The forthcoming battle for Maharashtra threatens to reopen wounds hastily stitched together by the Bharatiya Janata Party (BJP) and Shiv Sena in the run-up to the Lok Sabha elections.
Differing interpretations of chief minister Devendra Fadnavis’ 18 February statement renewing their alliance for Lok Sabha polls—made in the presence of BJP president Amit Shah and Shiv Sena boss Uddhav Thackeray—have revived questions on which party will get to name the next chief minister if their alliance comes to power after assembly polls likely in October.
Fadnavis merely said the allies would “equitably share power and posts" and that the alliance was struck not for “seats and posts but for the larger ideological reasons". The Shiv Sena has interpreted this as sharing of the chief minister’s post for two and half years each, though the party has not officially taken this position. In February itself, Shiv Sena leader Sanjay Raut claimed the next chief minister would be from Shiv Sena.
After the Lok Sabha polls which saw the BJP-led National Democratic Alliance (NDA) win 41 of 48 seats in Maharashtra and 353 overall, the question has resurfaced. The BJP’s landslide haul of 303 seats, winning 21 more seats than it got in 2014, has inspired its cadres in Maharashtra to dream of total control over the state. Senior BJP leader and Maharashtra finance minister Sudhir Mungantiwar on Monday told reporters in Nashik that the next chief minister would be from the BJP.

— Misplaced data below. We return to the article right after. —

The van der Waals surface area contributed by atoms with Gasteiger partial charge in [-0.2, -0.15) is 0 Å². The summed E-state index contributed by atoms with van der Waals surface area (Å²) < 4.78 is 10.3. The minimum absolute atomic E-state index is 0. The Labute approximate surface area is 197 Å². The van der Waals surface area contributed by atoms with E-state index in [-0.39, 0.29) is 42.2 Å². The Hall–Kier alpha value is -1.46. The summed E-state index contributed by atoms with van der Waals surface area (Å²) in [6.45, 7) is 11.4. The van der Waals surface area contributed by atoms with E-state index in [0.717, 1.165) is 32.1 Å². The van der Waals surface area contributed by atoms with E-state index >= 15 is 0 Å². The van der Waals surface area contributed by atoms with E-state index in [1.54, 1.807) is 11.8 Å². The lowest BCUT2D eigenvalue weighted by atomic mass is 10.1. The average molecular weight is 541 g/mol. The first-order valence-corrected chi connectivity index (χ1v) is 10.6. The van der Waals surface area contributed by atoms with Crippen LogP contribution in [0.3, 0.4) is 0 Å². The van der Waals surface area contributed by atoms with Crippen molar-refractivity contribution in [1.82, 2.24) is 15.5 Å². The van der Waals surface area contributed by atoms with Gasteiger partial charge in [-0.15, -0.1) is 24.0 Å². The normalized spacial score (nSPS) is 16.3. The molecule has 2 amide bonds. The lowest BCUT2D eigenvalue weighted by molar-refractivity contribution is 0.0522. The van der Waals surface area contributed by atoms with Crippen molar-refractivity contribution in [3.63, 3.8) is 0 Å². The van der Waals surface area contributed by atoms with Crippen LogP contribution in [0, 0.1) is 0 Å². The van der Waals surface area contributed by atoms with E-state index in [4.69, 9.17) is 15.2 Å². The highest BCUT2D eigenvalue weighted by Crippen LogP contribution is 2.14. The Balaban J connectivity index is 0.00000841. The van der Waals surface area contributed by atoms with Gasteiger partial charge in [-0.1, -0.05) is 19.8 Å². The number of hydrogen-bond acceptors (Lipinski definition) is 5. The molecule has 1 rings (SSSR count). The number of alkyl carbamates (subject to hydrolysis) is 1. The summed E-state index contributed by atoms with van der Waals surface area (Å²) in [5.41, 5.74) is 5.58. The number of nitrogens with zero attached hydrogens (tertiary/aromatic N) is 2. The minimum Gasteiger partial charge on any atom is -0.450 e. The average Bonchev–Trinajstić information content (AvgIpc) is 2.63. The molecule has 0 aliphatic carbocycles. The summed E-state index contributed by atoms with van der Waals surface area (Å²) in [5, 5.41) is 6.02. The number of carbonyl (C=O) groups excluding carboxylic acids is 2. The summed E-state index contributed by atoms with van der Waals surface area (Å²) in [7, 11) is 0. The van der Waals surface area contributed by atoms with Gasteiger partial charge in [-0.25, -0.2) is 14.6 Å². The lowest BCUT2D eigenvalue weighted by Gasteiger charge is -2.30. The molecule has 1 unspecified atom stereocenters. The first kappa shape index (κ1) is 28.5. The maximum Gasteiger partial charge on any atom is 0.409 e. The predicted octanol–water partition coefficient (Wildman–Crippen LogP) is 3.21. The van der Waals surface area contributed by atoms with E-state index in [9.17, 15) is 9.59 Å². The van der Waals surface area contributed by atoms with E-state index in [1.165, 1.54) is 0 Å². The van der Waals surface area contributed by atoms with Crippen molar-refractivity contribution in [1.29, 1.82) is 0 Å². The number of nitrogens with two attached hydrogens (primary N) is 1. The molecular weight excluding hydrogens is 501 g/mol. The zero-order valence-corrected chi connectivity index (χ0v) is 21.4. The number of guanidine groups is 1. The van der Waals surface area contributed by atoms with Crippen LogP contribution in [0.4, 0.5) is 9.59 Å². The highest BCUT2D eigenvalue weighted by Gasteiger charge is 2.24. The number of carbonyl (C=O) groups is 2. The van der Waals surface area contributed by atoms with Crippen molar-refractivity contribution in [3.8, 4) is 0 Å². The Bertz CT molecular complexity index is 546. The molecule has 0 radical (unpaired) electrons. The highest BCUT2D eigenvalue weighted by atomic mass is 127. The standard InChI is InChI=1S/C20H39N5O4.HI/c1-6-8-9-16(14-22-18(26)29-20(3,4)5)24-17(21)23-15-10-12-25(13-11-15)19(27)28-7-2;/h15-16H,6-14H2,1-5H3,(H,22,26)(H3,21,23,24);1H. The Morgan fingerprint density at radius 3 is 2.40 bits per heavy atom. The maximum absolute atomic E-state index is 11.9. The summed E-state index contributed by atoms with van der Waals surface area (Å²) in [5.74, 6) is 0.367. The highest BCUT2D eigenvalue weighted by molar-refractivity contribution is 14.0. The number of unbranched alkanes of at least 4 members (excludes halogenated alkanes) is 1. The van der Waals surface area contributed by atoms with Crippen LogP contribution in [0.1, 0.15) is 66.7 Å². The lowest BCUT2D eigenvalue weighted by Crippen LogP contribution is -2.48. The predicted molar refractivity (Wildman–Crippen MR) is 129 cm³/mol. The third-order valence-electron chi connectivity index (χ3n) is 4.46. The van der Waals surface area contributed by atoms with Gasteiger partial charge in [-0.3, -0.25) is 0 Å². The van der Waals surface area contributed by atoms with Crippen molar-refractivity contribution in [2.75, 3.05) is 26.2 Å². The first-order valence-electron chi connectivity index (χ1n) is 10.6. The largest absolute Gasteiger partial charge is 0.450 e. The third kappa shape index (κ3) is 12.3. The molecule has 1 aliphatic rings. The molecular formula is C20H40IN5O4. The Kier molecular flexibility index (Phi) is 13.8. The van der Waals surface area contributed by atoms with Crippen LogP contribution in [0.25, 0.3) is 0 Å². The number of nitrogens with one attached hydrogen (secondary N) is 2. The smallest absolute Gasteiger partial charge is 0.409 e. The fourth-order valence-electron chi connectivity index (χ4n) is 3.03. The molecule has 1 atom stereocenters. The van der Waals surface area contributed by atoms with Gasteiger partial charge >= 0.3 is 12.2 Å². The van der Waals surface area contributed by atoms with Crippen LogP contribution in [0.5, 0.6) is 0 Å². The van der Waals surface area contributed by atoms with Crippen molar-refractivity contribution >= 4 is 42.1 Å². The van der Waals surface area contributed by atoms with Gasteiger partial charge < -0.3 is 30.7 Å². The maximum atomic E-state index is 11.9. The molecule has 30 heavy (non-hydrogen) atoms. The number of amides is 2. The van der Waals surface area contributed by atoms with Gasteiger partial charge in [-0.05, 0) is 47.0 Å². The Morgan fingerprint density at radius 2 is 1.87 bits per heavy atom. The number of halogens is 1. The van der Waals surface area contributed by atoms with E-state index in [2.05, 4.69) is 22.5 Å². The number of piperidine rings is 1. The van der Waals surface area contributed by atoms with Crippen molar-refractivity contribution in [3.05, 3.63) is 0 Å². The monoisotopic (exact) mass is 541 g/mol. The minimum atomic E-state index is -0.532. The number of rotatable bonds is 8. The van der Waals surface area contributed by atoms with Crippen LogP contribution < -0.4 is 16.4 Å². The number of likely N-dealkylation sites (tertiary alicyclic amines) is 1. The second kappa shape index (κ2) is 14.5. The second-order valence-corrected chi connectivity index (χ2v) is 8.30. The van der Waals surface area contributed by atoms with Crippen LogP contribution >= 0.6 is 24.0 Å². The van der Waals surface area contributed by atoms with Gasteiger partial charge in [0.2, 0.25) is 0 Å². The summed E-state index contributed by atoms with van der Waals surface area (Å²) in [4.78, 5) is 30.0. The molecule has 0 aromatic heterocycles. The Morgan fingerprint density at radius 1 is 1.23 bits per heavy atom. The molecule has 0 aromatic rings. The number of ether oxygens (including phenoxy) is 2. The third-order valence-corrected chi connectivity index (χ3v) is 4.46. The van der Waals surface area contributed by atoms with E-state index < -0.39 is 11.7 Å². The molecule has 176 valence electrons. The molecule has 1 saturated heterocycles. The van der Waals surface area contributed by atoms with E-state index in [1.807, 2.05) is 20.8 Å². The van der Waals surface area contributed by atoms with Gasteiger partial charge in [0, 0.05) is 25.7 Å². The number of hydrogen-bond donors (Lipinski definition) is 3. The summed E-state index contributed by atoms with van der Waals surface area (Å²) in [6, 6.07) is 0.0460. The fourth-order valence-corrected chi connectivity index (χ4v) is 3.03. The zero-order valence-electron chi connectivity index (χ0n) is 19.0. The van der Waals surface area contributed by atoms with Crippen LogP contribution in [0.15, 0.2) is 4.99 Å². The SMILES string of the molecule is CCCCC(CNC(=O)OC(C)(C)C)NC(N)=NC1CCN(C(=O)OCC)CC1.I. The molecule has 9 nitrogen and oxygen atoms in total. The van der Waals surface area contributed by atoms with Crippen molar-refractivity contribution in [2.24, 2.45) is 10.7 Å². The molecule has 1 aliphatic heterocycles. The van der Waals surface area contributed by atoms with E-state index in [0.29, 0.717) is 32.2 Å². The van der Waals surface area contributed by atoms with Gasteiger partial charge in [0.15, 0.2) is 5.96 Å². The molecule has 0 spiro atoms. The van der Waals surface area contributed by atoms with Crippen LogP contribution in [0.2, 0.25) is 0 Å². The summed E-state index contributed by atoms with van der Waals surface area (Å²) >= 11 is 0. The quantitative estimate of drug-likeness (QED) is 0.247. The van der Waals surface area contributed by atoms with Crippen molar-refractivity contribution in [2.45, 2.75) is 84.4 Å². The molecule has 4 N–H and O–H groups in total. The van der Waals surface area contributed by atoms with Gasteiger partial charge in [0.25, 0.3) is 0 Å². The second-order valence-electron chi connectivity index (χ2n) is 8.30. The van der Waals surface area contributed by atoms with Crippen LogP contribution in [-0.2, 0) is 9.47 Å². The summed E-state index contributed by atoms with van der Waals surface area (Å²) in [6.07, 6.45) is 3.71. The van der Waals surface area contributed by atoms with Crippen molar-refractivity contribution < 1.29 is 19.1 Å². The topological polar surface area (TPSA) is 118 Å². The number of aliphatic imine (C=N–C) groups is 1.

A Shiv Sena functionary, who did not want to be named, told Mint that Mungantiwar’s statement had no meaning. “We are going by what Fadnavis said at the time of announcement of the alliance, that we will have an equal share in power and posts after assembly polls. Fadnavis said it in the presence of Amit Shah. We don’t attach any importance to what others in the BJP say," said this Shiv Sena functionary.
The post of chief minister is, of course, not the sole bone of contention between the uneasy allies. There are other unsettled issues like the exact number of seats each ally would contest, the seats that would be swapped between them, and how best to accommodate the smaller allies. In February, the allies agreed to first set aside a certain number of seats for the smaller parties and then divide the remaining seats equally between them. But senior BJP leader and Maharashtra revenue minister Chandrakant Patil said last week that the BJP and Shiv Sena would each contest 135 seats and set aside 18 seats for the smaller allies. Maharashtra assembly has 288 seats. But the Shiv Sena dismissed this, claiming that the BJP may force smaller allies to contest on the BJP symbol so that it gets the post of chief minister by virtue of being the single largest party. The Shiv Sena claim, though not made officially, was nearly confirmed when NDA ally Republican Party of India’s chief and union minister of state Ramdas Athawale categorically ruled out contesting on BJP symbol.
Prakash Pawar, professor of political science at Kolhapur’s Shivaji University, sees a “very thin possibility of BJP-Shiv Sena alliance holding up" in the assembly polls. “The kind of mandate the BJP has got in Maharashtra and in the country has definitely raised its hegemonic ambitions. BJP may not feel the need to have Shiv Sena together and lose the opportunity to rule a state like Maharashtra. The BJP cadres may want to go it alone in the assembly polls and see if they can carry the Lok Sabha momentum to win the elections on their own," Pawar told Mint.
The BJP-Shiv Sena fought the 2014 Lok Sabha elections together and won 41 seats. But they separated before the October 2014 assembly polls and fought each other. The BJP won 122 and Sena 63 and later came together to form a coalition government.